I Got Covid; You Can Too

A university student from Colorado talks about his COVID experience.

Tami Shaikh

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I got COVID in October, and even before the test results came in, I knew I had the virus. It started with fatigue, and after the second day of being exhausted, I couldn’t even get out of bed. It wasn’t regular “being tired” because nothing helped. Usually, when I have a final or something, and I’m exhausted from studying, I always drink coffee, which usually helps but this time, it didn't. I live with four other roommates, and all of us were feeling sick. When I finally got tested, the result was positive, and I was unsure of how to feel. I am an optimistic person, but I also knew that the virus affects everyone differently; there were many unknowns. I also had many other symptoms, including a type of headache that was something I had never felt before. It was a combination of a sinus and stress headache that grabbed the top of my head while pushing down on my eyeballs.

My family lives in California, and I was alone in Boulder, Colorado. I locked myself up in my room and just slept all day. My mother was worried and wanted to come and be with me, but I told her not to.

I think the worst part about having covid is the emotional downward spiral that I went through. I kept telling myself that I would be fine, and I knew I would be ok. But being alone and locked up in my room for a few weeks was the worst. Even though everyone in the house was sick, we all stayed in our rooms and hardly interacted. There is loneliness with this virus because you have to quarantine, and no one understands how it feels physically and emotionally. The Boulder Health Department called me the day after my diagnosis and asked me how I was doing and whether I had been around others. They also gave me a date when I could get out of quarantine.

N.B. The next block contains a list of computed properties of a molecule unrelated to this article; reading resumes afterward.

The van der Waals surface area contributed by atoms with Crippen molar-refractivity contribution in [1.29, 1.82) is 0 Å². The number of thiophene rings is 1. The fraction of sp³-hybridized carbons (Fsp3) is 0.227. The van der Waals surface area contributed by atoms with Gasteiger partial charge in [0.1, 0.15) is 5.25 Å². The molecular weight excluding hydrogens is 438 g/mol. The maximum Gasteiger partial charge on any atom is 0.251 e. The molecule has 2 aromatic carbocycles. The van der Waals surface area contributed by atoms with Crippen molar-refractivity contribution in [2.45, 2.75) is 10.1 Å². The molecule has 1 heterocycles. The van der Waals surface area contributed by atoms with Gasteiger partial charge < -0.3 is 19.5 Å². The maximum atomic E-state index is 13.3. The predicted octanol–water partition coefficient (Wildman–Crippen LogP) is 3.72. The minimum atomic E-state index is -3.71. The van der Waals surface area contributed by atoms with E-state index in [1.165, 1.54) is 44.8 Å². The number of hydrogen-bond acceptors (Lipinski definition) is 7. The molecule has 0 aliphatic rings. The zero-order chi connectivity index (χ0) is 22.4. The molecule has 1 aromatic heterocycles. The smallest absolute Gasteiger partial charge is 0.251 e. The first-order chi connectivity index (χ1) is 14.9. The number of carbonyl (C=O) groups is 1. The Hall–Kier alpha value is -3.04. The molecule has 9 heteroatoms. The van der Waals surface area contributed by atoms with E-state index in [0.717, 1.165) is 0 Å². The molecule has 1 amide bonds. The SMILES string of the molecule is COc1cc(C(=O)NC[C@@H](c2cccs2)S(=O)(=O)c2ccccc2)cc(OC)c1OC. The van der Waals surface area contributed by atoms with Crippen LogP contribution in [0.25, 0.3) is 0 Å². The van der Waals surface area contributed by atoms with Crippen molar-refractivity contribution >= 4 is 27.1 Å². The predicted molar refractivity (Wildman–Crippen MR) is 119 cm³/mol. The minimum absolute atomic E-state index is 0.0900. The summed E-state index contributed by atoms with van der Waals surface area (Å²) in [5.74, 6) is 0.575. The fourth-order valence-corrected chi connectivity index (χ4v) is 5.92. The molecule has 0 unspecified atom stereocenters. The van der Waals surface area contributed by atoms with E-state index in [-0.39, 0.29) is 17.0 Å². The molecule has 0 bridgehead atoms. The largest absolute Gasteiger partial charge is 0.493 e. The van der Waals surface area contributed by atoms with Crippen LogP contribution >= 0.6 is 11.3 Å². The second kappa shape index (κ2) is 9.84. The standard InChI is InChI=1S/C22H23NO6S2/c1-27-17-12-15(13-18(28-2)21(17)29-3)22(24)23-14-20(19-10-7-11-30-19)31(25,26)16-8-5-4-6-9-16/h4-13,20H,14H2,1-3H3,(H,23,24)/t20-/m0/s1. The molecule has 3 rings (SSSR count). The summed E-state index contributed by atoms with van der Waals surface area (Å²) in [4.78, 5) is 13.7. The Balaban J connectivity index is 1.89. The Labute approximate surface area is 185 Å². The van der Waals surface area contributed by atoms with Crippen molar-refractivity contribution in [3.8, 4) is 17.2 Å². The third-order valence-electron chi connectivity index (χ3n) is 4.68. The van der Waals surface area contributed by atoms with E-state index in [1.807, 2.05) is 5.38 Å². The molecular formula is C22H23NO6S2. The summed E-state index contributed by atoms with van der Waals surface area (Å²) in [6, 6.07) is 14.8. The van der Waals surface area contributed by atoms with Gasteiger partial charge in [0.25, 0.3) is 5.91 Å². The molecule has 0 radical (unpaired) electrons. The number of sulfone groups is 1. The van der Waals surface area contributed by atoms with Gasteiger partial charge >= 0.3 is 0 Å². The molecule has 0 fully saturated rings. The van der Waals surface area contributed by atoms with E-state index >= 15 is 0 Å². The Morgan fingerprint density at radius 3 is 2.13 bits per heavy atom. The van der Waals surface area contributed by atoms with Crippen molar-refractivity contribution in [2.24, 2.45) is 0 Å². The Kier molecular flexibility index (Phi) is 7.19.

There were a few good things that came out of it; firstly, I realized how much love and support I had. All my aunts, uncles, cousins, friends called and checked on me. I even had people deliver food to me! It definitely made me feel loved, and I appreciate the people who really care about my well being. I also realized the preciousness of life. One day I was fine working out, studying for university, and the next day I was in bed, unable to get up.

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Tami Shaikh

Author of 3 books, Contributor to Huffington Post, Thrive Global, & Chicken Soup for the Soul. Life is full of stories; I like to tell them. www.tamishaikh.com